YES ratings up 10% in 2014

For the 11th time in the last 12 years, the YES Network was the most-watched regional sports network in the country in 2014. Ratings were up 10% overall and 16% during primetime, the network announced. YES averaged 58,000 households during primetime in New York last season — game broadcasts averaged 223,000 households — blowing MSG (41,000) and SNY (30,000) out of the water. Pre- and post-game rated were up 25% and 23%, respectively.

Obviously some of that improvement is due to Derek Jeter‘s retirement tour, but not all of it. I’m sure Masahiro Tanaka‘s arrival boosted ratings a ton as well. Same with Carlos Beltran, who is more or less the most popular active player from Puerto Rico. Either way, lots of people were watching the Yankees last season. Lots more than 2013, that’s for sure.

Aaron Judge tops Baseball Prospectus’ top ten Yankees prospects list

Judge putting a hurtin' on a baseball. (MiLB.com)
Judge putting a hurtin’ on a baseball. (MiLB.com)

The crew at Baseball Prospectus is currently in the middle of their annual top ten prospects series breaking down the best young minor leaguers in each organization. They published their top ten Yankees prospects list yesterday, though it is behind the paywall. You can see the list itself for free, but you have to pay for the scouting reports and everything else. Here’s the top ten:

  1. OF Aaron Judge
  2. RHP Luis Severino
  3. C Gary Sanchez
  4. LHP Ian Clarkin
  5. SS Jorge Mateo
  6. 2B Rob Refsnyder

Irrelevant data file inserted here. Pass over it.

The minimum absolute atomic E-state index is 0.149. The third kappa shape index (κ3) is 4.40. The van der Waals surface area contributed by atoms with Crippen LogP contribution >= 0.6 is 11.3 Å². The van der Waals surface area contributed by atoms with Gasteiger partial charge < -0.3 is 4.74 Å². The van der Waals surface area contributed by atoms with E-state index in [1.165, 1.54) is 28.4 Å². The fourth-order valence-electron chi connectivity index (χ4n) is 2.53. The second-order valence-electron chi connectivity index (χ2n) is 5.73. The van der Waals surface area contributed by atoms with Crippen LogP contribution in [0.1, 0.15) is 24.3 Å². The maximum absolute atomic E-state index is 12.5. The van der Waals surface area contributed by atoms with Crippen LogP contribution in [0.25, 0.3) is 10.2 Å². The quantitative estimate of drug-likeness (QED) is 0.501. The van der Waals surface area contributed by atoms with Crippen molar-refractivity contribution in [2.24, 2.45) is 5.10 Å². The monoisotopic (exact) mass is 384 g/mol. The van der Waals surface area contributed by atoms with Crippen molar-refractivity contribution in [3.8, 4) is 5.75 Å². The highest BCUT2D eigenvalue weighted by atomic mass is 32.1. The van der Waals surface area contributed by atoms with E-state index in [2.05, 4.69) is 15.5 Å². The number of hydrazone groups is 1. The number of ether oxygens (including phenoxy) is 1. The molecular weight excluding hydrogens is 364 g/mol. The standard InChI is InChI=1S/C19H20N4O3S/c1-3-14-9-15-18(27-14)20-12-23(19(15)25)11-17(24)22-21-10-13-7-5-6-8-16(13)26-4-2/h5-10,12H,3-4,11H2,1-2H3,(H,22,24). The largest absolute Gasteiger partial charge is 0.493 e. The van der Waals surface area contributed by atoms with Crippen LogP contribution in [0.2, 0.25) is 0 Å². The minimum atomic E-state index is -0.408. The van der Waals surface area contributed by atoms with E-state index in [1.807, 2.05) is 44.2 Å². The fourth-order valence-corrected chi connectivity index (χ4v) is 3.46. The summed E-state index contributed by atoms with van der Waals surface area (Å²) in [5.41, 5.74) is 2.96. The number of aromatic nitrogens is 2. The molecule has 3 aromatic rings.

7. 1B Greg Bird
  8. CF Leonardo Molina
  9. LHP Jacob Lindgren
  10. C Luis Torrens

Nine of those ten names are fairly straight forward and not surprisingly included in a Yankees top ten in whatever order. The one surprise is the 17-year-old Molina, who hit a weak .193/.267/.260 (58 wRC+) with one homer, six steals, and a 23.5% strikeout rate in 53 games with the rookie level Gulf Coast League Yankees this summer. That was his pro debut after signing for $1.4M in August 2013, making him the team’s top international pickup during the 2013-14 signing period.

Needless to say, the BP gang is very high on Molina. They grade all five of his tools as at least average — in fact, only the hit tool is average, everything else is above-average — and say the “tools are very loud, though far from being polished and playing together collectively as a group.” The write up also says Molina’s emergence as a top prospect “should be more subtle” rather than one huge breakout year. “It’s a boom-or-bust prospect, for sure, with a heavy serving of risk on the plate, but there’s a feel this one is going to start emerging over the next couple of seasons.”

Also in the article, 3B Miguel Andujar, RHP Austin DeCarr, and RHP Ty Hensley are listed as three prospects on the rise. Andujar and DeCarr are just starting their careers while Hensley is returning from hip and hernia surgery. RHP Jose Ramirez, RHP Danny Burawa, and OF Tyler Austin are listed among the non-top ten prospects who could have an MLB impact in 2014. And, finally, BP ranks the organization’s ten best players age 25 and under. It’s basically the top ten prospects list with SS Didi Gregorius sandwiched between Severino and Sanchez. RHP Michael Pineda is no longer eligible because he turns 26 next month.

“This system is thinner in the upper levels with potential impact talent, where the near-term contribution is likely to be more modest, but a wave brewing in the lower levels is starting to breathe some life and offer more promise,” said the write-up, summing up the state of the system. Every club has interesting prospects in the low levels, but I do think the Yankees have more than most, especially following their huge international free agent spending spree this summer. It’ll be a little while before those players begin to make a name for themselves and emerge as top prospects, of course.

Luis Severino tops Baseball America’s top ten Yankees prospects list

Severino at the 2014 Futures Game. (Hannah Foslien/Getty)
Severino at the 2014 Futures Game. (Hannah Foslien/Getty)